Sunday 19 May
Black-faced spoonbill (Platalea minor)
What’s the World’s Favourite Species?Find out here.
Black-faced spoonbill fact file
- Find out more
- Print factsheet
Black-faced spoonbill description
The black-faced spoonbill is a relatively small wading bird with, as its name would suggest, an elongated, spoon-shaped bill. The plumage is white in colour, and the face and bill are black (2). During the breeding season, mature adults develop longer crest feathers at the back of the neck, and these and the breast area become a golden yellow (4). Adult black-faced spoonbills have red eyes and yellow patches on their cheeks (5). Male black-faced spoonbills can be distinguished from females by their longer bills; while the bills of immature birds are a pinkish-grey rather than black (4).
- Length: 76 cm (2)
Black-faced spoonbill biology
The breeding season begins in early May and nests are constructed upon cliffs; the clutch size is usually three eggs. Breeding success is relatively low but fledging generally occurs at around five weeks old (6). By mid-August, the young are independent and the annual migration to the wintering grounds can begin. These birds are relatively gregarious, roosting together in flocks usually during daylight hours (6). Foraging may also occur in groups, and flocks of around 25 birds have been seen feeding on the mud flats, their bills just skimming the surface of the water for food (6). A variety of tidal species are taken, from small fish to crabs and shrimp; foraging appears to take place in the dark or is dependent on the tide (6).Top
Black-faced spoonbill range
Found along the east Asian coast, these birds are known to breed on islands off the coast of North and South Korea and in Liaoning Province, China. Following the breeding season, the population migrates to wintering grounds at three major sites: Tsengwen Estuary, Taiwan, Inner Deep Bay, Hong Kong, and the Red River Delta, Vietnam (2).Top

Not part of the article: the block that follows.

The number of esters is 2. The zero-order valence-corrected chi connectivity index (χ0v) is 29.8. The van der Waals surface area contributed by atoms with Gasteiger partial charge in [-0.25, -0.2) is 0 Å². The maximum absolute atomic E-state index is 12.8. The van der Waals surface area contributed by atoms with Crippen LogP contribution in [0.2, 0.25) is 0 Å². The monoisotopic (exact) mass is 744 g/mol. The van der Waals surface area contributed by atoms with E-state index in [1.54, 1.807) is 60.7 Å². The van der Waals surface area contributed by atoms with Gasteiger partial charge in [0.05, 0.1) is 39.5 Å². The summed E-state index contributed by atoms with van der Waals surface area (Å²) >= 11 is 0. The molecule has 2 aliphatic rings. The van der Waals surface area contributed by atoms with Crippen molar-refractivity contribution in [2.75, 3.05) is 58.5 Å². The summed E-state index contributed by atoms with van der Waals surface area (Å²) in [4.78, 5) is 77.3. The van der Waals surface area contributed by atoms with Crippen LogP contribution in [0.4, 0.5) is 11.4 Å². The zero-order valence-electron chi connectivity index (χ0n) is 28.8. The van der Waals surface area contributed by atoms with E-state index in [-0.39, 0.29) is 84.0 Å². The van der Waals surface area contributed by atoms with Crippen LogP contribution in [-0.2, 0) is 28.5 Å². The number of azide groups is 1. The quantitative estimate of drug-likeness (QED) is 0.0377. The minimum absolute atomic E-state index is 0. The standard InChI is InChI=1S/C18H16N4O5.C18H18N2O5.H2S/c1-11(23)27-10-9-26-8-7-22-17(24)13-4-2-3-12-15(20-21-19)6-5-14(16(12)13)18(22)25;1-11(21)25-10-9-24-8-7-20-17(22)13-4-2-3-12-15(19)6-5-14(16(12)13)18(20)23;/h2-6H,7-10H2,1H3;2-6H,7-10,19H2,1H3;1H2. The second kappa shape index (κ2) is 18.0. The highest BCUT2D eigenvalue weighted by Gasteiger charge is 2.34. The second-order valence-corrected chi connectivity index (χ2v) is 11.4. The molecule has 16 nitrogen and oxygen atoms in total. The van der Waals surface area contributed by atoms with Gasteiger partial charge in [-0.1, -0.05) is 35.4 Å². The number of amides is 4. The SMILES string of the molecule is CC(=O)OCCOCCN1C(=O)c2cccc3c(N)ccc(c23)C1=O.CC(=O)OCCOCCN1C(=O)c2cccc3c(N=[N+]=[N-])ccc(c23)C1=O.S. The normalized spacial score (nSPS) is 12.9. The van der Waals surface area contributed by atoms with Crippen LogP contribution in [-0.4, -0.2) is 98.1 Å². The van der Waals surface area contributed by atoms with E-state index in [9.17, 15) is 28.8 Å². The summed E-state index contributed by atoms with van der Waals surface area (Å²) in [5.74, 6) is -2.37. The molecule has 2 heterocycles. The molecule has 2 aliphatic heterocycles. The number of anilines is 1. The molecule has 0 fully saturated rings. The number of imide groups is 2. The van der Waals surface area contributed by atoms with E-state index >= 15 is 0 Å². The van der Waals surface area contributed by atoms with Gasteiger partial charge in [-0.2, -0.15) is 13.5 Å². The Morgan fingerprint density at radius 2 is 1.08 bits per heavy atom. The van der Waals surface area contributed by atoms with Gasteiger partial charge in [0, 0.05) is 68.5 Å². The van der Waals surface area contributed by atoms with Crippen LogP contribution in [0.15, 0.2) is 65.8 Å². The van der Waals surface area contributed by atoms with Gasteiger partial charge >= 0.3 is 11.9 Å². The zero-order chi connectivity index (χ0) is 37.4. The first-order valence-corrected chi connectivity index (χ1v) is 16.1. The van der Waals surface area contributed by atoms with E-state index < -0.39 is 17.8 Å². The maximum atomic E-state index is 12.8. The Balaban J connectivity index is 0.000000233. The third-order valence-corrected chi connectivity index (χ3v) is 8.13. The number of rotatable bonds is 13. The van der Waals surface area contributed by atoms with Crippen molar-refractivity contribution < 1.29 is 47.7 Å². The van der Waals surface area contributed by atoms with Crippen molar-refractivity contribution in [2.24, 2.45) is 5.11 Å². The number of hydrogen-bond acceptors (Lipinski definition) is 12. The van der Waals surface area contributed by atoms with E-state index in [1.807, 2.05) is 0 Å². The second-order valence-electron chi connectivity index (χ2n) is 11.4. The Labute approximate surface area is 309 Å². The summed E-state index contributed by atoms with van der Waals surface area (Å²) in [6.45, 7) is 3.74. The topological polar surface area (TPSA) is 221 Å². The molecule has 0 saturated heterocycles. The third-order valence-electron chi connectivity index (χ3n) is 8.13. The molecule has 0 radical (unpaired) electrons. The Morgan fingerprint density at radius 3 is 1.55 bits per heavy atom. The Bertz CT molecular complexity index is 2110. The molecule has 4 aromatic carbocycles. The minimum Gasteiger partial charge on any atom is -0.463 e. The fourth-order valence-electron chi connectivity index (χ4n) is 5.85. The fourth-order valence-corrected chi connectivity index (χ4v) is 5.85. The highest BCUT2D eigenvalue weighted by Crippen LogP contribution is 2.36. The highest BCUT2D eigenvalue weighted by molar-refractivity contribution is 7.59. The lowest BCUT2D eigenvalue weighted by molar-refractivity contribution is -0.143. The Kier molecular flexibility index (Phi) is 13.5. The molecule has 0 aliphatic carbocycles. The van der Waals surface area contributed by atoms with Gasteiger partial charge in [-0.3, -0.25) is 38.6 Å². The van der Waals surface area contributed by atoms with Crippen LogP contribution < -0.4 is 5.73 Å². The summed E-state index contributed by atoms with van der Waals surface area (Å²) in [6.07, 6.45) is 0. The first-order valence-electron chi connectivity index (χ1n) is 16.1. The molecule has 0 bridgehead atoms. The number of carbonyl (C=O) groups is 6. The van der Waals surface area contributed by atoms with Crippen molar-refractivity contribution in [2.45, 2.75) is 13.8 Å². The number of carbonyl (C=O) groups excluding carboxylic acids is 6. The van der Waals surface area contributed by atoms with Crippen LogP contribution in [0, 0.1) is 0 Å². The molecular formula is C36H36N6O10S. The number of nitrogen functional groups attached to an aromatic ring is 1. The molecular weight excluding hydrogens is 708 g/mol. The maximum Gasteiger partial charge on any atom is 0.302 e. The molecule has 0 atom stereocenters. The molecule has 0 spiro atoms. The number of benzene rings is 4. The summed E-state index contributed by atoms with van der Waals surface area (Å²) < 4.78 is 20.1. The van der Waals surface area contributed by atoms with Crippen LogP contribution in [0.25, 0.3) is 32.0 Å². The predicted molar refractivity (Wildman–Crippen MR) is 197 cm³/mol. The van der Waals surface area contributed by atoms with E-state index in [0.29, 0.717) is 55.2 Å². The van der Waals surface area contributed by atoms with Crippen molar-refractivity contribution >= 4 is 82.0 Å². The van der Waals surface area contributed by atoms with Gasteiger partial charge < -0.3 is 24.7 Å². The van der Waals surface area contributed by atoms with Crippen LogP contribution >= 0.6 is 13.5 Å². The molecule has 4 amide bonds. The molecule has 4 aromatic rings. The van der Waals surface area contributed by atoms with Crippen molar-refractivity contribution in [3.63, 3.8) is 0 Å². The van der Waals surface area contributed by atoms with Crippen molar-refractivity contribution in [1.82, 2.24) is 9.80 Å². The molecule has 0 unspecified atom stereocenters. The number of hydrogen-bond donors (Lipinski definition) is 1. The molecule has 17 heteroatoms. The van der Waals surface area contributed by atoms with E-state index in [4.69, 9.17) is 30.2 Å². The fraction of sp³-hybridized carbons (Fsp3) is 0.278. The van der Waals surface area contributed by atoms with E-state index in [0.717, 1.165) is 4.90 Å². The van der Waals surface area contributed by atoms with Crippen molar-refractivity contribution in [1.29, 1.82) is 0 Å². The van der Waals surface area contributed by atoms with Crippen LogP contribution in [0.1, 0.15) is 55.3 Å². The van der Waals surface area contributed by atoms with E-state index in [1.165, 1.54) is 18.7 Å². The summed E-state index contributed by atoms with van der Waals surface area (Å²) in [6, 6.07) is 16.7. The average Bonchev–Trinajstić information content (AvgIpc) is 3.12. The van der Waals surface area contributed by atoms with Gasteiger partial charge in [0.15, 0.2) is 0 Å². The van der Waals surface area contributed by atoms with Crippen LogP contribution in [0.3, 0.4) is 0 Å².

Black-faced spoonbill habitat
Inhabits intertidal habitats along the coast; nesting occurs on cliffs close to tidal flats, whilst winter grounds are situated on estuary wetlands, mudflats and mangroves (6).Top
Black-faced spoonbill statusTop
Black-faced spoonbill threats
Habitat destruction in the form of the alteration and drainage of wetlands for aquaculture and industrial development is probably the biggest threat to the survival of the black-faced spoonbill (6). The small number of wintering sites means that the species is very vulnerable to any chance event that may occur, particularly to the potentially catastrophic effects of pollution (6).Top
Black-faced spoonbill conservation
The black-faced spoonbill is protected in China, Taiwan, North Korea, South Korea and Japan, and a number of both breeding and wintering sites are protected as sanctuaries (2). An Action Plan for the species was produced in 1995, following an international workshop; the Wild Bird Society of Japan acts as the secretariat of the Black-faced Spoonbill Conservation Network (6). Educational and research programmes have been undertaken in a number of countries, and an international census has been established and run by Hong Kong Bird Watching Society (4).Top
Find out more
For further information on the black-faced spoonbill see:
- BirdLife International:
AuthenticationThis information is awaiting authentication by a species expert, and will be updated as soon as possible. If you are able to help please contact: email@example.comTop